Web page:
- Seneca the Younger

All we can do is actively work to learn from our mistakes, apply what we've learned to try and be better than we were the day before and commit ourselves to the long but rewarding path of attempting to lead a virtuous life.

Avoidance of Pleasure

Finally, some might argue that Stoicism demands that we never engage in pleasurable activities. At the same time, it's worth noting that moderation is one of the Stoic virtues, not abstinence.

"So-called pleasures, when they go beyond a certain limit, are but punishments."

- Seneca the Younger

As an example, Seneca even advocates for getting drunk every once in a while. Though he wrote in "Moral Letters to Lucilius" that "drunkenness is nothing but voluntary madness," he also argues for periodically drinking to intoxication:

“At times we ought to drink even to intoxication, not so as to drown, but merely to dip ourselves in wine, for wine washes away troubles and dislodges them from the depths of the mind and acts as a remedy to sorrow as it does to some diseases. The inventor of wine is called Liber, not from the license which he gives to our tongues but because he liberates the mind from the bondage of cares and emancipates it, animates it and renders it more daring in all that it attempts.”

- Seneca the Younger

Ever skilled in the art of the word, one way the Stoic can approach the notion of pleasure is found again in the writings of Seneca:

"Enjoy present pleasures in such a way as not to injure future ones."

- Seneca the Younger

Stoicism isn't about never enjoying yourself. In fact, the whole goal of the philosophy is achieving a "smooth flow of life" and eudaimonia, which has been described as a combination of flourishing, happiness, and well-being. The point isn't to deny yourself the pleasures of life but to make sure that short-lived pleasures don't keep you from true joy and peace in life.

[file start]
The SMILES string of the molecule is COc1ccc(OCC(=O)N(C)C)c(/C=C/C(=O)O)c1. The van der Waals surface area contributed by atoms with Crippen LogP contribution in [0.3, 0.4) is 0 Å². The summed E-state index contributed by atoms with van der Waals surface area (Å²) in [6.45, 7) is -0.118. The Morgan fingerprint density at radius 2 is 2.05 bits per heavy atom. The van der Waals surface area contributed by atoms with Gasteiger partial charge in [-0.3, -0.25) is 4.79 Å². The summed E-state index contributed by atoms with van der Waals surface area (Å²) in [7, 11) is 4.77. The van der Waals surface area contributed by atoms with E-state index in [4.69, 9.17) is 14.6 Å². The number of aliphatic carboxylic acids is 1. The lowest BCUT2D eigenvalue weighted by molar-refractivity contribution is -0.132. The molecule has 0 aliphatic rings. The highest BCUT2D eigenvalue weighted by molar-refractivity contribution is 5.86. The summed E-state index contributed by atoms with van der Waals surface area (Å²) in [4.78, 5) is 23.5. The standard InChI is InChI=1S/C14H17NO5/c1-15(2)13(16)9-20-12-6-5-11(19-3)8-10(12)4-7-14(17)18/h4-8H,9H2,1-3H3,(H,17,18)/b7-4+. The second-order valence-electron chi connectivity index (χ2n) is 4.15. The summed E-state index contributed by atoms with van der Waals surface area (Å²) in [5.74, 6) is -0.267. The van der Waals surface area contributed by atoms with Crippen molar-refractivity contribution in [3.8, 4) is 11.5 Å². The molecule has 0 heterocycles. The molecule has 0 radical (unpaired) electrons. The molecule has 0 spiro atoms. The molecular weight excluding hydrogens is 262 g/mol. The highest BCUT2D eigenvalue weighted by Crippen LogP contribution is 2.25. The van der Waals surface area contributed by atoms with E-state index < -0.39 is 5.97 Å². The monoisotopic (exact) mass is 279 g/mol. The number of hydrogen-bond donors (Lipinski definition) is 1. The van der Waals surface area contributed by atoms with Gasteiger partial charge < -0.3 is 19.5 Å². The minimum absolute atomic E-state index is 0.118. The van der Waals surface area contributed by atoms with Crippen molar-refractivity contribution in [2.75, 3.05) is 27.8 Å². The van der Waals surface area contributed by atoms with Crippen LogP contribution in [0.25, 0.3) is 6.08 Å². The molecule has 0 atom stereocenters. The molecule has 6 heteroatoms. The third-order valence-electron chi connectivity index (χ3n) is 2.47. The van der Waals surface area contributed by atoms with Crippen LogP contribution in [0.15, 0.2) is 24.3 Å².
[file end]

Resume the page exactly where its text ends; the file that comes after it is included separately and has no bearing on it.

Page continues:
Modern Stoicism and Mental Well-Being

The topic of ancient Stoicism and belief in mental illness is a tricky one because the modern understanding of mental health disorders wasn't present during the time of the great Stoic philosophers. At the same time, many of the teachings of these thinkers offer a great deal of insight into how one can achieve a state of mental well-being.

Fast forward to the modern day, and you'll find many practitioners and enthusiasts that argue that Stoicism can help improve mental health problems.

One fascinating question about Stoicism and mental illness has to do with to what extent mental health problems are in our control or outside of our control.

Lots of interesting questions pop up on the Reddit Stoicism forum about to what extent one's mental health is within their control, like this one. Donald Robertson, one of the primary proponents of Stoicism in the modern age, has said that mental health is much like physical health. While there are many things you can do to maintain and improve your mental and physical health, you can't necessarily control the ailments or problems you are facing.

For example, if you break your leg there is nothing you can do to go back in time and un-break your leg. However, you can make choices in your outlook and actions that either aid your recovery or hinder it.

Stoic Practice as a Path to a Better Life

The question of whether Stoicism is healthy or not is a truly fascinating one. While major research institutions don't seem to be funding studies about the health benefits or potential consequences of Stoicism at this point, we can look at studies that touch upon the benefits of a number of core Stoic concepts, such as discipline, acceptance of death, mindfulness, and striving to live a virtuous life.

At the same time, we can also incorporate the health benefits suggested by studies surrounding cognitive behavioral therapy. Though CBT isn't by any means identical to Stoicism, it incorporates some key Stoic concepts regarding our ability to change our perception in order to improve mental well-being.

From this standpoint, it seems clear that practicing Stoicism can certainly provide psychological health benefits. At the same time, it's important to remember that Stoicism will only be as helpful as you let it be. If you apply the concepts superficially and end up suppressing your emotions, becoming an extreme perfectionist, or otherwise missing the mark, it could certainly end up doing far more harm than good.

Are you searching for more Stoic information and inspiration? Make sure you check out our Stoic Quotes blog!

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Written by: Sophia Merton
Sophia received her BA from Vassar College and has always maintained a deep interest in the question of how best to live one’s life. She hopes to help others understand how they can apply Stoicism in their day-to-day lives in order to become the person they want to be, embrace the present moment, pursue their purposes, and rid themselves of unnecessary anxiety.